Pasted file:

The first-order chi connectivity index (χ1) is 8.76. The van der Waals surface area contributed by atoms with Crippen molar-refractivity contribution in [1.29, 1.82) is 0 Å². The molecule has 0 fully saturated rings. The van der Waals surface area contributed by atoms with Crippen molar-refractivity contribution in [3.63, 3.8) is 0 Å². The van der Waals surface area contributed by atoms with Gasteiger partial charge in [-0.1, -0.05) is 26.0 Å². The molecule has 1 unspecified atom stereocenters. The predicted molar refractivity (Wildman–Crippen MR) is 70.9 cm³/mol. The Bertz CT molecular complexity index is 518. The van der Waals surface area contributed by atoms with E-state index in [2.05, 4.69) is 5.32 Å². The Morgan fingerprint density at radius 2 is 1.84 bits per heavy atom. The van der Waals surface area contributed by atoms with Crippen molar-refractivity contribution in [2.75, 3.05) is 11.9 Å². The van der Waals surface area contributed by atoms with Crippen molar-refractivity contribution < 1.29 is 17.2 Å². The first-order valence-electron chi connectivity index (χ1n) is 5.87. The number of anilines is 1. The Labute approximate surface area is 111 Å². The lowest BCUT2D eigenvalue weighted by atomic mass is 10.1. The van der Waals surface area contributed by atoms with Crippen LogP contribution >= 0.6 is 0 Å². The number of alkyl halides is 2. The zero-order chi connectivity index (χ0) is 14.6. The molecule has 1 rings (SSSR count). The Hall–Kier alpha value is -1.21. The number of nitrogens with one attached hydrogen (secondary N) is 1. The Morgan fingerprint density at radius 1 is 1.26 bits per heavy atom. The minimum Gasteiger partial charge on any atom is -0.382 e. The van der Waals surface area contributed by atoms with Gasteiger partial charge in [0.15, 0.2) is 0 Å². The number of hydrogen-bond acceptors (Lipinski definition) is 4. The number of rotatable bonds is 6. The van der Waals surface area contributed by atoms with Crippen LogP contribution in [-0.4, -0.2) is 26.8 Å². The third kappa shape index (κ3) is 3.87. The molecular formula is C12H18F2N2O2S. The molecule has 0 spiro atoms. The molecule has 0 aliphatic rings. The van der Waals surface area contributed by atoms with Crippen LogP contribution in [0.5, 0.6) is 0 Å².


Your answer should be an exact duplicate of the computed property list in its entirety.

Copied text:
The first-order chi connectivity index (χ1) is 8.76. The van der Waals surface area contributed by atoms with Crippen molar-refractivity contribution in [1.29, 1.82) is 0 Å². The molecule has 0 fully saturated rings. The van der Waals surface area contributed by atoms with Crippen molar-refractivity contribution in [3.63, 3.8) is 0 Å². The van der Waals surface area contributed by atoms with Gasteiger partial charge in [-0.1, -0.05) is 26.0 Å². The molecule has 1 unspecified atom stereocenters. The predicted molar refractivity (Wildman–Crippen MR) is 70.9 cm³/mol. The Bertz CT molecular complexity index is 518. The van der Waals surface area contributed by atoms with E-state index in [2.05, 4.69) is 5.32 Å². The Morgan fingerprint density at radius 2 is 1.84 bits per heavy atom. The van der Waals surface area contributed by atoms with Crippen molar-refractivity contribution in [2.75, 3.05) is 11.9 Å². The van der Waals surface area contributed by atoms with Crippen molar-refractivity contribution < 1.29 is 17.2 Å². The first-order valence-electron chi connectivity index (χ1n) is 5.87. The number of anilines is 1. The Labute approximate surface area is 111 Å². The lowest BCUT2D eigenvalue weighted by atomic mass is 10.1. The van der Waals surface area contributed by atoms with Crippen LogP contribution >= 0.6 is 0 Å². The number of alkyl halides is 2. The zero-order chi connectivity index (χ0) is 14.6. The molecule has 1 rings (SSSR count). The Hall–Kier alpha value is -1.21. The number of nitrogens with one attached hydrogen (secondary N) is 1. The Morgan fingerprint density at radius 1 is 1.26 bits per heavy atom. The minimum Gasteiger partial charge on any atom is -0.382 e. The van der Waals surface area contributed by atoms with Gasteiger partial charge in [0.15, 0.2) is 0 Å². The number of hydrogen-bond acceptors (Lipinski definition) is 4. The number of rotatable bonds is 6. The van der Waals surface area contributed by atoms with Crippen LogP contribution in [-0.4, -0.2) is 26.8 Å². The third kappa shape index (κ3) is 3.87. The molecular formula is C12H18F2N2O2S. The molecule has 0 spiro atoms. The molecule has 0 aliphatic rings. The van der Waals surface area contributed by atoms with Crippen LogP contribution in [0.5, 0.6) is 0 Å².